Investors face two risks – the risk of losing money and the risk of missing opportunity. On the one hand, there is the feeling of FOMO –Fear of missing out – and on the other hand, there is a possibility of regret in case the markets start to fall before the investors are able to sell.
Histories’ great crashes have displayed fake rallies that offered investors a false sense of hope that proved to be momentary. The 2007-2009 market crash gave us a gain of more than 25 per cent that was eventually relinquished. The bear market from 2000-2002 saw three separate rallies of around 20 per cent before finally settling in at a bottom more than 50 per cent lower than the peak.
The relentless supply of easy money through monetary stimulus (and now fiscal stimulus) is acting as an anesthesia so that the Covid-19-related pain is not felt temporarily by the economy or businesses. Even at these levels, equity allocation for global investors is just around 40 per cent with holdings of cash and bonds being elevated. There is still plenty of room for investors to raise their equity allocation over the medium-to-longer term. India’s benchmark weights in the MSCI and FTSE indices are likely to be raised in June and August respectively, as a result of the government’s decision to increase foreign investment limits in domestic companies. This could bring in some $6.5 billion of FPI flows into India. Also, a normal monsoon can allow agriculture to be the torchbearer of gross domestic product (GDP) growth in the financial year 2020-21 (FY21). All these mean that there could still some steam left in the rally before we see a correction of the latest rise. FPI flows have turned sharply positive as a result of the supply of cheap money.
The global recession seems like a certainty due to abrupt, the synchronised, and global shutdown of economic activities. The current crisis is worse than the 2008 crisis in terms of speed and depth of the downturn, but on the positive side, we may recover faster than in 2008. Given the nature of the crisis and consequent containment measures, forecasting corporate earnings for FY21E has become difficult with existing earnings estimates facing sharp downside risks. Chief Financial Officers (CFOs) of major corporations around the globe are more likely to believe the Dow Jones Industrial Average (DJIA) will retest its coronavirus
crash level, below 19,000, before reaching another stock market record high above 29,000, according to the second quarter 2020 CNBC Global CFO Council Survey.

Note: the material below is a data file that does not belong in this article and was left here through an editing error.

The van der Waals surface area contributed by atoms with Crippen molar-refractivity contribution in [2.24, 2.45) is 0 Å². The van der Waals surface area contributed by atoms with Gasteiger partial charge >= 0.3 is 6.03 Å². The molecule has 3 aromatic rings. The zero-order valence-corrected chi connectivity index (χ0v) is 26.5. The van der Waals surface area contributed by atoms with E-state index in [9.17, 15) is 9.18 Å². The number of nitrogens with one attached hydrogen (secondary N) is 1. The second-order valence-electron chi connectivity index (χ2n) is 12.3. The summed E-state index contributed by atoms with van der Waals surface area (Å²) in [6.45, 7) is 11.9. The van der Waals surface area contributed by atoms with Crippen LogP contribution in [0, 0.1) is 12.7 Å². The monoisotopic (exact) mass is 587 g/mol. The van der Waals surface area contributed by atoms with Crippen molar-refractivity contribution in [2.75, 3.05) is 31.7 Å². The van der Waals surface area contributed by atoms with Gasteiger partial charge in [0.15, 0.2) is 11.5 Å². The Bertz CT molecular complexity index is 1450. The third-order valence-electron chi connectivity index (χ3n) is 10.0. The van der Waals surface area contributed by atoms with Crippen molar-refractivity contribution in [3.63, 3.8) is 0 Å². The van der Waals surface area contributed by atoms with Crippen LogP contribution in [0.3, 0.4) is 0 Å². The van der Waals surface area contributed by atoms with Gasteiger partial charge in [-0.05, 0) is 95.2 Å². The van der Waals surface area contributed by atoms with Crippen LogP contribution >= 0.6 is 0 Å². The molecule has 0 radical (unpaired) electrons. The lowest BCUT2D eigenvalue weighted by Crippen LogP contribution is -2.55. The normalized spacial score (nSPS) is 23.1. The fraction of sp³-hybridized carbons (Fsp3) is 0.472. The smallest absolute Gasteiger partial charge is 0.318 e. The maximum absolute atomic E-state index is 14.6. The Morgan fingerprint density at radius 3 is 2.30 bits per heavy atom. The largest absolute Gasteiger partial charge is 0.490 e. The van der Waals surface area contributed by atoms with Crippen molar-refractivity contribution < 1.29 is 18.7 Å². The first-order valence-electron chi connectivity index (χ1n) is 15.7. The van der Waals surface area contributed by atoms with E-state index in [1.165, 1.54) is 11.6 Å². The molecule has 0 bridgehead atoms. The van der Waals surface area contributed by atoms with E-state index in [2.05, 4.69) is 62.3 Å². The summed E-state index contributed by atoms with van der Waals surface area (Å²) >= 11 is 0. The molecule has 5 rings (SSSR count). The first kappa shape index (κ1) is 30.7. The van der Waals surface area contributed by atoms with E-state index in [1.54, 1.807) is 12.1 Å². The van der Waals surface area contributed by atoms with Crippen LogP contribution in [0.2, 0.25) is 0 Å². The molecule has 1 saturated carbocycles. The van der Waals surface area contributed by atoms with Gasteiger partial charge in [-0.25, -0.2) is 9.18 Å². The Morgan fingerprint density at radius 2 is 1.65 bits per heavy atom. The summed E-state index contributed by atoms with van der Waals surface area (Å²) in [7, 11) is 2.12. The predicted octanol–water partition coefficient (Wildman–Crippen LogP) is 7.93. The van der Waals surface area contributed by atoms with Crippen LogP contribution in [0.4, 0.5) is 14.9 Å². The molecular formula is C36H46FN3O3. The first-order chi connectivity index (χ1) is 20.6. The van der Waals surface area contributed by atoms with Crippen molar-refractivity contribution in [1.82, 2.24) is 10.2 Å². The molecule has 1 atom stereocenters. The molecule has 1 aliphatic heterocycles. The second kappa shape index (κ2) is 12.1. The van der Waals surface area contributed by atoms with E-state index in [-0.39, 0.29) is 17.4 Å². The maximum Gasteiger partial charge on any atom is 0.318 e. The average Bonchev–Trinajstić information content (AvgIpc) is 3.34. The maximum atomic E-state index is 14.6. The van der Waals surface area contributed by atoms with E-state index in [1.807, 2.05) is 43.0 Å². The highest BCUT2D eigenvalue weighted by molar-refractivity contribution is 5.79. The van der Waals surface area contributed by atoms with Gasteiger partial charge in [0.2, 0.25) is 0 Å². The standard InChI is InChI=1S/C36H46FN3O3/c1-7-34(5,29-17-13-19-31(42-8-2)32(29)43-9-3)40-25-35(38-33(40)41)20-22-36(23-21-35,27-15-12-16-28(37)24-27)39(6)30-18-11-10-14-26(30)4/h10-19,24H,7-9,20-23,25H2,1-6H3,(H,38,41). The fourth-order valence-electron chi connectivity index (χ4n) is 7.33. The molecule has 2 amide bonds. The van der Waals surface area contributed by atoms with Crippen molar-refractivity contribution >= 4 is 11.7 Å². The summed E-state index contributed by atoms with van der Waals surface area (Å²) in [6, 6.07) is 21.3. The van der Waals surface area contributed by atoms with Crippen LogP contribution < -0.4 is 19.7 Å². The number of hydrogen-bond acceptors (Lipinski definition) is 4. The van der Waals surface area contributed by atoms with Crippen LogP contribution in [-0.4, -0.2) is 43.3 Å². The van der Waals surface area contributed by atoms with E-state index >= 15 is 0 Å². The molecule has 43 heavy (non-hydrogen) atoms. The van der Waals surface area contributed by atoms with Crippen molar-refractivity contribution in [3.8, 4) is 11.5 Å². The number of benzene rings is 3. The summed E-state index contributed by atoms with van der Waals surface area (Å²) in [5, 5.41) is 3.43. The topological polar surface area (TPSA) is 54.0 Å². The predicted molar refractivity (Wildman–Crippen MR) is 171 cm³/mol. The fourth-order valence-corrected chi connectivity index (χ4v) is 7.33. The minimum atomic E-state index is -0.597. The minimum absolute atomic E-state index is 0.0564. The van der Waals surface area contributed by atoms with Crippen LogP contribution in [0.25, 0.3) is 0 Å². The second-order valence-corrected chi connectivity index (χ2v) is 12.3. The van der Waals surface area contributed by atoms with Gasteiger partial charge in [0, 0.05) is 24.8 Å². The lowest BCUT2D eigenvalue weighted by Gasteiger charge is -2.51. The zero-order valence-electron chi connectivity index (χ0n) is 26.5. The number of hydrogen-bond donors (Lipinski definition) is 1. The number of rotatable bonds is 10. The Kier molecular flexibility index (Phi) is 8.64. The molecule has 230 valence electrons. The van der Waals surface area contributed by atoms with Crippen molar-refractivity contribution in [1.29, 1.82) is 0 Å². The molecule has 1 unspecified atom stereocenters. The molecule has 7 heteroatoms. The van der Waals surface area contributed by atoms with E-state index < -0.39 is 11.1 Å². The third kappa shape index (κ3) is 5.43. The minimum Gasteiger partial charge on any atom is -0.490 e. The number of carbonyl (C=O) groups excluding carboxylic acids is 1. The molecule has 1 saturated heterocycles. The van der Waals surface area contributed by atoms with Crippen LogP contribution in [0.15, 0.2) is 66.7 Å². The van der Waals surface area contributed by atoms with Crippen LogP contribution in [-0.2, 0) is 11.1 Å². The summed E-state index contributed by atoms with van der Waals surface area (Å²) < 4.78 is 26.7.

In such uncertain times, an investor is better to stick with ‘money-in’ businesses (companies with cash) than ‘money-out’ ones (leveraged companies); lending/collection models with a high human component are susceptible to a prolonged shutdown; a prudent investor should follow a ‘zero-tolerance’ policy on balance sheet uncertainties. Going ahead, strong balance sheets will be a competitive advantage. Larger companies will gain share. There will be substantial bankruptcies and layoffs, especially among the small and medium enterprises (MSME) sector.
Going ahead it is likely that the sectors that were outperformers in the previous bull market may trail the market recovery and some other sectors that were not liked, under-owned, and valued attractively may get in favour.
Although it is true that the markets bottom out ahead of the economy, the fact that we do not have a handle on how worse the economy can get from here means we should not try and anticipate the market bottom now. Asset allocations need to be reviewed to set right and equity portfolio reviews need to be done rigorously so that the current up move can be used to move out of stocks which may not withstand the pain and disruption. For investors who are underinvested in equities, a proper systematic investment plan (SIP) in indices or select stocks over the next five – nine months is the need of the hour for participating in the ensuing up move later.
Deepak Jasani is head of retail research at HDFC Securities. Views are his own.